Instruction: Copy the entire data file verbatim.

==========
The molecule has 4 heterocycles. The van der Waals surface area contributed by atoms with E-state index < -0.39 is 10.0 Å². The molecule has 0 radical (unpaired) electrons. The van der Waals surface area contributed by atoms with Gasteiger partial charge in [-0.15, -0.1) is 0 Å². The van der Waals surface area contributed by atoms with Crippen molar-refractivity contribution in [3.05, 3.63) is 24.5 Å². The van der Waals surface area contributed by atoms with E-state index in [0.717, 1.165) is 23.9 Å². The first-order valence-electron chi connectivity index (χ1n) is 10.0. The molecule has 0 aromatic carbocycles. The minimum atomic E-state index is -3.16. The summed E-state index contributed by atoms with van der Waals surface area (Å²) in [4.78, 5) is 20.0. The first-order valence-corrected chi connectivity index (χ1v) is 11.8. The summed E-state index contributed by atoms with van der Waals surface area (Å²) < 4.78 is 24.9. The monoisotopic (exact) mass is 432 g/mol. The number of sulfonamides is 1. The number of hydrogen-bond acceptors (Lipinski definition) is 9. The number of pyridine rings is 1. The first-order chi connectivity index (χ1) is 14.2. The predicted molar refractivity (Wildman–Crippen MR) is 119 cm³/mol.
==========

The molecule has 4 heterocycles. The van der Waals surface area contributed by atoms with E-state index < -0.39 is 10.0 Å². The molecule has 0 radical (unpaired) electrons. The van der Waals surface area contributed by atoms with Gasteiger partial charge in [-0.15, -0.1) is 0 Å². The van der Waals surface area contributed by atoms with Crippen molar-refractivity contribution in [3.05, 3.63) is 24.5 Å². The van der Waals surface area contributed by atoms with E-state index in [0.717, 1.165) is 23.9 Å². The first-order valence-electron chi connectivity index (χ1n) is 10.0. The molecule has 0 aromatic carbocycles. The minimum atomic E-state index is -3.16. The summed E-state index contributed by atoms with van der Waals surface area (Å²) in [4.78, 5) is 20.0. The first-order valence-corrected chi connectivity index (χ1v) is 11.8. The summed E-state index contributed by atoms with van der Waals surface area (Å²) < 4.78 is 24.9. The monoisotopic (exact) mass is 432 g/mol. The number of sulfonamides is 1. The number of hydrogen-bond acceptors (Lipinski definition) is 9. The number of pyridine rings is 1. The first-order chi connectivity index (χ1) is 14.2. The predicted molar refractivity (Wildman–Crippen MR) is 119 cm³/mol.